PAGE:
• Our alternator and regulator. Our regulator is a really low-tech old one and once the engine room gets warm, it will only put a couple of amps into the battery when it should be pumping out at least 15 or 20. I had bought a manually adjustable regulator at a swap meet in Mexico before we left so after an epic struggle to install during a period of lumpy seas with no wind (picture me covered in sweat and cursing loudly while trying to drill holes, run wire, connect stuff, and simultaneously hold onto the boat so I don't get chucked across the cabin), I got the output of the alternator up to an acceptable level and we were off motoring through the calm spot. Then I heard a smoke detector and found the manual regulator too hot to touch and starting to singe the wood that it was mounted on. Fire on your boat in the middle of the ocean is a very scary thing so, after disconnecting it, I paused for a moment to praise Christine for insisting that we get a smoke detector. After that, I employed a trick I found in our sailboat maintenance book by Don Casey and hooked up a light bulb in place of the regulator so now we can charge at a more or less acceptable rate when we run the engine but we have to monitor it carefully to make sure we don't overcharge the batteries. For reasons that are too boring to go into (even for me), I also suspect that things aren't quite right with our alternator so, once we get to Tahiti, I will look into getting a new regulator and a proper 3 stage regulator. None of this is too big a deal because we do almost all of our charging with our solar panels.


  • Our fridge. I guess our fridge didn't really break. It just continued to be an inefficient 30 year old Adler Barbour unit hooked up to a rather poorly insulated icebox. That was okay back home in California where the water is cold and the weather is mild but it's not working out so well down here. When it's running it draws anywhere from 5 to 8 amps depending on its mood and instead of cycling on and off and being off most of the time, it's on about 80% of the time. On the passage, this meant that we had to use the windvane to steer instead of the autopilot because our solar panels couldn't keep up with both. The next bullet point will explain why that was annoying. The proper solution would be to tear apart the galley, improve the insulation, and buy a new fridge unit. There's a chance that could happen after Tahiti (none of the supplies will be available before then) but, more likely, it will wait until NZ and, in the mean time, we'll be buying ice to keep things cool or just doing without cold stuff. We were aware that the fridge was likely to be an issue down here but there just wasn't enough time or money to address it before we left. Oh well, Joshua Slocum didn't need a fridge.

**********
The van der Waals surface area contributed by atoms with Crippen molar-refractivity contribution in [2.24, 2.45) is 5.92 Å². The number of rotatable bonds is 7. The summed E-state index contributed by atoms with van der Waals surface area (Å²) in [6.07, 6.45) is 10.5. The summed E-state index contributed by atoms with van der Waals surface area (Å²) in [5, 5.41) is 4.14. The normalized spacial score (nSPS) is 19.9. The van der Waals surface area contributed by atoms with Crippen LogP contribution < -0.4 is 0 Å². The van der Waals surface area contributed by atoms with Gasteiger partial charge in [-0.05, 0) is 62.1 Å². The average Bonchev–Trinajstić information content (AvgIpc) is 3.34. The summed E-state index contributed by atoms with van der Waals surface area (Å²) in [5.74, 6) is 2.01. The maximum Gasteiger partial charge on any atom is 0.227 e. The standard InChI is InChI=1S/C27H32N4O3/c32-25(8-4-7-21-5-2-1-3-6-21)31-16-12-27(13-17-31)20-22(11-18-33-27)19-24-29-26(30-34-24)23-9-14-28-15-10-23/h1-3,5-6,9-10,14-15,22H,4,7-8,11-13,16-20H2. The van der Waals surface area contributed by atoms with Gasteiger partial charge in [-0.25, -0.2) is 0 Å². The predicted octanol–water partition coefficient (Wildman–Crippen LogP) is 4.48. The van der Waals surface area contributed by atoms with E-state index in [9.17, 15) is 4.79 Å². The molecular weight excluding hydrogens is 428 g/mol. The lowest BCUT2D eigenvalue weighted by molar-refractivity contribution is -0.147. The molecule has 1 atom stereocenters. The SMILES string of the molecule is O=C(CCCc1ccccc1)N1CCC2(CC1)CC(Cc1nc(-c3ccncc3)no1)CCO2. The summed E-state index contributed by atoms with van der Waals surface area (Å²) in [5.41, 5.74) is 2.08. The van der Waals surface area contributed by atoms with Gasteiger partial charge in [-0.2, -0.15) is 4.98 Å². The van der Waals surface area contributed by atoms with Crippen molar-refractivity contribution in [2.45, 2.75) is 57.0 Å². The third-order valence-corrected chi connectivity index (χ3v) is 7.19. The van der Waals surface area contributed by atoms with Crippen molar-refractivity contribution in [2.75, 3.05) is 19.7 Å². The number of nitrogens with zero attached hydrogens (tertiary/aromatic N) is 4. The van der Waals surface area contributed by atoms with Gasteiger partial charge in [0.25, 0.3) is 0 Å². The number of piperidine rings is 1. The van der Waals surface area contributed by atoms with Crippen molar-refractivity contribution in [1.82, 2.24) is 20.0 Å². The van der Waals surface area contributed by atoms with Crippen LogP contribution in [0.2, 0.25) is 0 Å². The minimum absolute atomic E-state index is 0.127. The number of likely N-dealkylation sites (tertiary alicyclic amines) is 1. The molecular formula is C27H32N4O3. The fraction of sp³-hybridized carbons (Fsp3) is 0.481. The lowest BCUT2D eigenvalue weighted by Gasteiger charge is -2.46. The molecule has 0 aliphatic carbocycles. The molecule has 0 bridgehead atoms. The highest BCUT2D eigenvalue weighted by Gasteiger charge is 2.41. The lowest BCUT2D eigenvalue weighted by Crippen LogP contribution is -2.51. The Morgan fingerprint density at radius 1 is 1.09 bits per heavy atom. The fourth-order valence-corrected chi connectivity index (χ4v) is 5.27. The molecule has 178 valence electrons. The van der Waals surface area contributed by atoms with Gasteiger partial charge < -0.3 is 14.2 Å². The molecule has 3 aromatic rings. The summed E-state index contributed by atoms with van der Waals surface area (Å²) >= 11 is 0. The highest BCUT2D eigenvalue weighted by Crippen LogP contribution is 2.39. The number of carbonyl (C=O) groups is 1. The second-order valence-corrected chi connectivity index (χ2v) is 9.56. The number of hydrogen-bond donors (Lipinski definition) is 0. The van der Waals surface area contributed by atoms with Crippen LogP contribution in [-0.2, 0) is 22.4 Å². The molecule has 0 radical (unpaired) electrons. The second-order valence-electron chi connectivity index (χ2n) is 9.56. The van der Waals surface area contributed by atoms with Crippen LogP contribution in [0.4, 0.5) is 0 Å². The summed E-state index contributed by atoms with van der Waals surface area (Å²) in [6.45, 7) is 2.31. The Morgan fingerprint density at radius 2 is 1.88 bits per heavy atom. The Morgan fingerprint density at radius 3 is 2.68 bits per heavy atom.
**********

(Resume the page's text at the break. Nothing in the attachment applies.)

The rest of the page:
• 'Jack', the Aries wind vane. Jack found a lot of ways to piss us off on this trip. He broke steering lines and blocks and required endless hours of adjustment and babysitting. I think the bottom line is that servo pendulum wind vanes like the Aries can work with worm gear steering like we have but not as well as you might like. Jack was great when the conditions were just right but quite annoying when the wind was light or the seas were lumpy. 'Otto', our below deck Raymarine autopilot, on the other hand, was great. The only problem was that we didn't have enough electricity to use him all the time. Once we'd run out of perishables (about 2.5 weeks in), we shut off the fridge, folded up the wind vane, and let Otto steer the rest of the way.